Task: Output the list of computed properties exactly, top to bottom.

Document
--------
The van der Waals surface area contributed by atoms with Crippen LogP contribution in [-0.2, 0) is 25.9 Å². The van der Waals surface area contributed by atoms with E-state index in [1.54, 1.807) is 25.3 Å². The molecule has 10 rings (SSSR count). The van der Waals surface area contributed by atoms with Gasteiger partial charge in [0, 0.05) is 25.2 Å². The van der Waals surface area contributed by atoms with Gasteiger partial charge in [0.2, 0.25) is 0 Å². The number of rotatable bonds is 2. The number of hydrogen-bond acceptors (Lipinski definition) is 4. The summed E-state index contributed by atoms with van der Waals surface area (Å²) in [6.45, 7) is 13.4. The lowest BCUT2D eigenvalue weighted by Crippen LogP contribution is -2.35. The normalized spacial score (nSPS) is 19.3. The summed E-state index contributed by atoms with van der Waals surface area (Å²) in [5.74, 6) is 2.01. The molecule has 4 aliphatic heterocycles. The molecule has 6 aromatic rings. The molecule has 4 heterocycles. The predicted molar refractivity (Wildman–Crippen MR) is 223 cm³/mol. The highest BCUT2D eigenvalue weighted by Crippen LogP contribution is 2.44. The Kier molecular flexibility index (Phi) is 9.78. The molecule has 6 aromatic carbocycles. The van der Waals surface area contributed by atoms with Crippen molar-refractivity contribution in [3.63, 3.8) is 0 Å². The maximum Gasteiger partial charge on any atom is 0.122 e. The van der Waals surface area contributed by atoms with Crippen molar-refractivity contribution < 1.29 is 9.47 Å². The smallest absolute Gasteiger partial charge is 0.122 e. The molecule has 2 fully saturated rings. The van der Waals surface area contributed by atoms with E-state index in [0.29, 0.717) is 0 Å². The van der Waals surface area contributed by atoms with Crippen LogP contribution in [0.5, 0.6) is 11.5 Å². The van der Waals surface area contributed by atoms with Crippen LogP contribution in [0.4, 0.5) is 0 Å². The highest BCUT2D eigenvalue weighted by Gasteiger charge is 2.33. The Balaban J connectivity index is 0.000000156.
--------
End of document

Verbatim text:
The van der Waals surface area contributed by atoms with Crippen LogP contribution in [-0.2, 0) is 25.9 Å². The van der Waals surface area contributed by atoms with E-state index in [1.54, 1.807) is 25.3 Å². The molecule has 10 rings (SSSR count). The van der Waals surface area contributed by atoms with Gasteiger partial charge in [0, 0.05) is 25.2 Å². The van der Waals surface area contributed by atoms with Gasteiger partial charge in [0.2, 0.25) is 0 Å². The number of rotatable bonds is 2. The number of hydrogen-bond acceptors (Lipinski definition) is 4. The summed E-state index contributed by atoms with van der Waals surface area (Å²) in [6.45, 7) is 13.4. The lowest BCUT2D eigenvalue weighted by Crippen LogP contribution is -2.35. The normalized spacial score (nSPS) is 19.3. The summed E-state index contributed by atoms with van der Waals surface area (Å²) in [5.74, 6) is 2.01. The molecule has 4 aliphatic heterocycles. The molecule has 6 aromatic rings. The molecule has 4 heterocycles. The predicted molar refractivity (Wildman–Crippen MR) is 223 cm³/mol. The highest BCUT2D eigenvalue weighted by Crippen LogP contribution is 2.44. The Kier molecular flexibility index (Phi) is 9.78. The molecule has 6 aromatic carbocycles. The van der Waals surface area contributed by atoms with Crippen molar-refractivity contribution in [3.63, 3.8) is 0 Å². The maximum Gasteiger partial charge on any atom is 0.122 e. The van der Waals surface area contributed by atoms with Crippen molar-refractivity contribution < 1.29 is 9.47 Å². The smallest absolute Gasteiger partial charge is 0.122 e. The molecule has 2 fully saturated rings. The van der Waals surface area contributed by atoms with E-state index in [0.29, 0.717) is 0 Å². The van der Waals surface area contributed by atoms with Crippen LogP contribution in [0.5, 0.6) is 11.5 Å². The van der Waals surface area contributed by atoms with Crippen LogP contribution in [0.4, 0.5) is 0 Å². The highest BCUT2D eigenvalue weighted by Gasteiger charge is 2.33. The Balaban J connectivity index is 0.000000156.